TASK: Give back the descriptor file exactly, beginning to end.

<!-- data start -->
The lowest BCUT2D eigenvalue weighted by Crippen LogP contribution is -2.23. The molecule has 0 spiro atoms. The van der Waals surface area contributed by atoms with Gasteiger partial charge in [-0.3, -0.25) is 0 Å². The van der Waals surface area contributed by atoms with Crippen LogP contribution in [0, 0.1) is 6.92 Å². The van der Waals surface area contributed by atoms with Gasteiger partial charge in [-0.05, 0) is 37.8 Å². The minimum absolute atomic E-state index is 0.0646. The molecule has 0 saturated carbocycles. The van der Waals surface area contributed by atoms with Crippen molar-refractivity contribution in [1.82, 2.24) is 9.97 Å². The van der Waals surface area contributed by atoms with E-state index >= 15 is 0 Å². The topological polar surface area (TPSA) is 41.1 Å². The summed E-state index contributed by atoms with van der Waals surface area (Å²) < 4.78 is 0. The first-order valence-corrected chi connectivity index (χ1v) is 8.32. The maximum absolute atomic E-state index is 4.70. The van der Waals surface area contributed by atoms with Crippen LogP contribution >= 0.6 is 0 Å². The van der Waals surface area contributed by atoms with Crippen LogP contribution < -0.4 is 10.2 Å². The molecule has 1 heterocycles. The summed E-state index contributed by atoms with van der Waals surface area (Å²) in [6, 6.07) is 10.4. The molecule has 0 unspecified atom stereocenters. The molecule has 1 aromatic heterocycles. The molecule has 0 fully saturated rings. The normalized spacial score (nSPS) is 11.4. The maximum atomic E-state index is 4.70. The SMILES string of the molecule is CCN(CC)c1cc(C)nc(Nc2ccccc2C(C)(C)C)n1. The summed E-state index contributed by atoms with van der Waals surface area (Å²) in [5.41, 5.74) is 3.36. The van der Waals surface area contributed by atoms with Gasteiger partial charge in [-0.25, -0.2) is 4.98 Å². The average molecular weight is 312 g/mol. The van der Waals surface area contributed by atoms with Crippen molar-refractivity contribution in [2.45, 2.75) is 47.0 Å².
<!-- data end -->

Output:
The lowest BCUT2D eigenvalue weighted by Crippen LogP contribution is -2.23. The molecule has 0 spiro atoms. The van der Waals surface area contributed by atoms with Gasteiger partial charge in [-0.3, -0.25) is 0 Å². The van der Waals surface area contributed by atoms with Crippen LogP contribution in [0, 0.1) is 6.92 Å². The van der Waals surface area contributed by atoms with Gasteiger partial charge in [-0.05, 0) is 37.8 Å². The minimum absolute atomic E-state index is 0.0646. The molecule has 0 saturated carbocycles. The van der Waals surface area contributed by atoms with Crippen molar-refractivity contribution in [1.82, 2.24) is 9.97 Å². The van der Waals surface area contributed by atoms with E-state index >= 15 is 0 Å². The topological polar surface area (TPSA) is 41.1 Å². The summed E-state index contributed by atoms with van der Waals surface area (Å²) < 4.78 is 0. The first-order valence-corrected chi connectivity index (χ1v) is 8.32. The maximum absolute atomic E-state index is 4.70. The van der Waals surface area contributed by atoms with Crippen LogP contribution >= 0.6 is 0 Å². The van der Waals surface area contributed by atoms with Crippen LogP contribution < -0.4 is 10.2 Å². The molecule has 1 heterocycles. The summed E-state index contributed by atoms with van der Waals surface area (Å²) in [6, 6.07) is 10.4. The molecule has 0 unspecified atom stereocenters. The molecule has 1 aromatic heterocycles. The molecule has 0 fully saturated rings. The normalized spacial score (nSPS) is 11.4. The maximum atomic E-state index is 4.70. The SMILES string of the molecule is CCN(CC)c1cc(C)nc(Nc2ccccc2C(C)(C)C)n1. The summed E-state index contributed by atoms with van der Waals surface area (Å²) in [5.41, 5.74) is 3.36. The van der Waals surface area contributed by atoms with Gasteiger partial charge in [-0.25, -0.2) is 4.98 Å². The average molecular weight is 312 g/mol. The van der Waals surface area contributed by atoms with Crippen molar-refractivity contribution in [2.45, 2.75) is 47.0 Å².